Do you remember the first time you switched from print to digital? Maybe you gave up your newspaper subscription in favor of reading on your iPad? Or did you buy a book on your Kindle instead of heading to the corner book shop?
We see schools actively engaged in this conversation as well. Perhaps you are moving one issue of your alumni magazine per year to a blog or you've scaled back print advertising in favor of a digital ad buy. Whether you've fully made the digital move or not it's our guess you've had a discussion about it!
One place where this couldn't be more clear is in the school newsletter. Many schools have moved from a paper newsletter in the backpack to a weekly email. But is the email newsletter dead? Are our email inboxes too cluttered? Has the newsletter evolved into something else?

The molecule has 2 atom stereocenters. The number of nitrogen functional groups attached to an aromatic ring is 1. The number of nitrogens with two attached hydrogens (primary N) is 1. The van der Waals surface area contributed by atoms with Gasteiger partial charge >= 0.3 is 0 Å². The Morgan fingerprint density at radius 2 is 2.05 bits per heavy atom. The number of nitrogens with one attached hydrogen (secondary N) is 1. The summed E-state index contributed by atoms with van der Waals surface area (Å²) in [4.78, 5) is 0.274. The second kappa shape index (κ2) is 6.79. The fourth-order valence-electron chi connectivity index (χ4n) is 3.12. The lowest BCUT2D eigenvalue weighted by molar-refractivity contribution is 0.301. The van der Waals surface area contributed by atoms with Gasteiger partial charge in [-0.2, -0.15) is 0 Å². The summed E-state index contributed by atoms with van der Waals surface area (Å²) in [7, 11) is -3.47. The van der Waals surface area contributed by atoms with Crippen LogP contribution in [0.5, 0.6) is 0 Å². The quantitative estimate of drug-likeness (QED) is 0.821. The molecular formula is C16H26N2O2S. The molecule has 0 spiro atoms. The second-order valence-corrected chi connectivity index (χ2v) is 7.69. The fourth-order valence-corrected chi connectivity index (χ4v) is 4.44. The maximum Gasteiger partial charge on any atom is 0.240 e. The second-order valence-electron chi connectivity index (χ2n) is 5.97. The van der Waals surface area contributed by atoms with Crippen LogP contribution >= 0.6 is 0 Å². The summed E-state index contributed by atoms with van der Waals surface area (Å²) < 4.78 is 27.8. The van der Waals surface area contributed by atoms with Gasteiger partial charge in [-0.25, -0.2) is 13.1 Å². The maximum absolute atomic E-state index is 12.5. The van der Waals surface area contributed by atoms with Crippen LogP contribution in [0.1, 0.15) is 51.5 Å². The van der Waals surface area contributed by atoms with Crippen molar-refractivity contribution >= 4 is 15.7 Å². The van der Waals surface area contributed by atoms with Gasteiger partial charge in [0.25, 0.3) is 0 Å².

That's the conversation we had with Dr. Jim Cianca - we think you'll like it!
Jim Cianca has been involved in the world of high-quality private education in many roles, including as an academic administrator, director of marketing & communications, an academic department chair, faculty member, and parent.
You can learn more about Jim by visiting his site: http://www.edcomassociates.com
Jim recently wrote a series of posts for examining the role of the newsletter and the importance of encouraging your families to consume content that’s available behind the password in Blackbaud's education management portfolio (formerly “ON” Products).
Don't forget to let us know what you think! And don't forget to send us your questions about marketing, websites, social media, and video - we'll answer them on the air and make you a part of the conversation!
In fact if you really want to be awesome record a question using your phone and email it to us at firstname.lastname@example.org or email@example.com. If you're the first person to send us your question we'll send you a t-shirt.
If you’re a fan of the podcast, please do us a favor and rate and review the show on iTunes. Your support is very much appreciated.
About the AuthorFollow on Twitter More Content by Peter Baron